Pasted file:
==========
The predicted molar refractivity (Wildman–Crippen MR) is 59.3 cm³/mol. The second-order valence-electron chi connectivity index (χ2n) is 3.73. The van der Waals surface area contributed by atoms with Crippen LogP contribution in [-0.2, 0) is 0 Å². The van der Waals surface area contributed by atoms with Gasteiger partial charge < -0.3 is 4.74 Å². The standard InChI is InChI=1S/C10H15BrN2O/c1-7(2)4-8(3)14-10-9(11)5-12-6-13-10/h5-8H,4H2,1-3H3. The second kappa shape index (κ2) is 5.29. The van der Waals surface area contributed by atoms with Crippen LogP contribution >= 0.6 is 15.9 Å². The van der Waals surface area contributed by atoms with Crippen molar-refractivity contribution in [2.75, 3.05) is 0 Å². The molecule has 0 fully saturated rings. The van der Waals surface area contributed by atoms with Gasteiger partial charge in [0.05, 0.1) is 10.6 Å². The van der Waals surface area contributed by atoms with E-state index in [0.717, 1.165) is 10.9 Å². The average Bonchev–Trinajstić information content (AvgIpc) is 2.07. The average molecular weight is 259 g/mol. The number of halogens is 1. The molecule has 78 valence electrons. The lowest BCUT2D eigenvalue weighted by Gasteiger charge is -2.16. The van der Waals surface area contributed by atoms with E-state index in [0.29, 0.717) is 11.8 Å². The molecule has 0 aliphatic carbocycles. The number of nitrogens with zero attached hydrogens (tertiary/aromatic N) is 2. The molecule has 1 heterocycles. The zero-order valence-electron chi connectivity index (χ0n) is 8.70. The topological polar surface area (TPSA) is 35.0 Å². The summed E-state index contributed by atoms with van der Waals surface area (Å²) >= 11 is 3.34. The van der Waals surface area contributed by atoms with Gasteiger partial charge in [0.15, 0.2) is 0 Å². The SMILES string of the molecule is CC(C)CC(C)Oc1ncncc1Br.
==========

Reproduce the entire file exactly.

The predicted molar refractivity (Wildman–Crippen MR) is 59.3 cm³/mol. The second-order valence-electron chi connectivity index (χ2n) is 3.73. The van der Waals surface area contributed by atoms with Crippen LogP contribution in [-0.2, 0) is 0 Å². The van der Waals surface area contributed by atoms with Gasteiger partial charge < -0.3 is 4.74 Å². The standard InChI is InChI=1S/C10H15BrN2O/c1-7(2)4-8(3)14-10-9(11)5-12-6-13-10/h5-8H,4H2,1-3H3. The second kappa shape index (κ2) is 5.29. The van der Waals surface area contributed by atoms with Crippen LogP contribution >= 0.6 is 15.9 Å². The van der Waals surface area contributed by atoms with Crippen molar-refractivity contribution in [2.75, 3.05) is 0 Å². The molecule has 0 fully saturated rings. The van der Waals surface area contributed by atoms with Gasteiger partial charge in [0.05, 0.1) is 10.6 Å². The van der Waals surface area contributed by atoms with E-state index in [0.717, 1.165) is 10.9 Å². The average Bonchev–Trinajstić information content (AvgIpc) is 2.07. The average molecular weight is 259 g/mol. The number of halogens is 1. The molecule has 78 valence electrons. The lowest BCUT2D eigenvalue weighted by Gasteiger charge is -2.16. The van der Waals surface area contributed by atoms with E-state index in [0.29, 0.717) is 11.8 Å². The molecule has 0 aliphatic carbocycles. The number of nitrogens with zero attached hydrogens (tertiary/aromatic N) is 2. The molecule has 1 heterocycles. The zero-order valence-electron chi connectivity index (χ0n) is 8.70. The topological polar surface area (TPSA) is 35.0 Å². The summed E-state index contributed by atoms with van der Waals surface area (Å²) >= 11 is 3.34. The van der Waals surface area contributed by atoms with Gasteiger partial charge in [0.15, 0.2) is 0 Å². The SMILES string of the molecule is CC(C)CC(C)Oc1ncncc1Br.